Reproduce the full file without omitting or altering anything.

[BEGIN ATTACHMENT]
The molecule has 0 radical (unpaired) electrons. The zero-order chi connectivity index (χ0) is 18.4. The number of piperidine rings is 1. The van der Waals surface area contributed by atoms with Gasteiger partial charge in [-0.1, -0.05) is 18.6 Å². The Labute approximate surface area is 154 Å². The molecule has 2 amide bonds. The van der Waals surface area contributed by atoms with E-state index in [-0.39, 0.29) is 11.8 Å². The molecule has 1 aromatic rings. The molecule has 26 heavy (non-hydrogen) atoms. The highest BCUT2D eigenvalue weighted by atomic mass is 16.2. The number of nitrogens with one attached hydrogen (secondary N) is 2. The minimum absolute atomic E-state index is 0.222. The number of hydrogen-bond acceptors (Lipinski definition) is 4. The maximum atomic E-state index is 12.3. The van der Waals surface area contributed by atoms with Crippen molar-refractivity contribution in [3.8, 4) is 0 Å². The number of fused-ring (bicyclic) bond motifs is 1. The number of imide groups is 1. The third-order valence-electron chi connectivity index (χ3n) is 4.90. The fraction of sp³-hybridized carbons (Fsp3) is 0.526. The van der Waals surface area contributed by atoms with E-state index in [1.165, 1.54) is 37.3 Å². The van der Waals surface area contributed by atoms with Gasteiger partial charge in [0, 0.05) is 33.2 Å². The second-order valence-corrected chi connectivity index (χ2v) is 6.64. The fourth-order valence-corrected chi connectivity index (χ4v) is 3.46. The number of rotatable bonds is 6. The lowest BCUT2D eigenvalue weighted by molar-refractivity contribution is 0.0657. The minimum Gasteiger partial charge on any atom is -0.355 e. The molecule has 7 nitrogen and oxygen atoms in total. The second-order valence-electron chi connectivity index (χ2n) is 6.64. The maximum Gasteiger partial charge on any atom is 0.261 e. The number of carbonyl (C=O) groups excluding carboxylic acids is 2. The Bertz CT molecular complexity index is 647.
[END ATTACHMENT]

The molecule has 0 radical (unpaired) electrons. The zero-order chi connectivity index (χ0) is 18.4. The number of piperidine rings is 1. The van der Waals surface area contributed by atoms with Gasteiger partial charge in [-0.1, -0.05) is 18.6 Å². The Labute approximate surface area is 154 Å². The molecule has 2 amide bonds. The van der Waals surface area contributed by atoms with E-state index in [-0.39, 0.29) is 11.8 Å². The molecule has 1 aromatic rings. The molecule has 26 heavy (non-hydrogen) atoms. The highest BCUT2D eigenvalue weighted by atomic mass is 16.2. The number of nitrogens with one attached hydrogen (secondary N) is 2. The minimum absolute atomic E-state index is 0.222. The number of hydrogen-bond acceptors (Lipinski definition) is 4. The maximum atomic E-state index is 12.3. The van der Waals surface area contributed by atoms with Crippen molar-refractivity contribution in [3.8, 4) is 0 Å². The number of fused-ring (bicyclic) bond motifs is 1. The number of imide groups is 1. The third-order valence-electron chi connectivity index (χ3n) is 4.90. The fraction of sp³-hybridized carbons (Fsp3) is 0.526. The van der Waals surface area contributed by atoms with E-state index in [1.165, 1.54) is 37.3 Å². The van der Waals surface area contributed by atoms with Gasteiger partial charge in [0, 0.05) is 33.2 Å². The second-order valence-corrected chi connectivity index (χ2v) is 6.64. The fourth-order valence-corrected chi connectivity index (χ4v) is 3.46. The number of rotatable bonds is 6. The lowest BCUT2D eigenvalue weighted by molar-refractivity contribution is 0.0657. The minimum Gasteiger partial charge on any atom is -0.355 e. The molecule has 7 nitrogen and oxygen atoms in total. The second-order valence-electron chi connectivity index (χ2n) is 6.64. The maximum Gasteiger partial charge on any atom is 0.261 e. The number of carbonyl (C=O) groups excluding carboxylic acids is 2. The Bertz CT molecular complexity index is 647.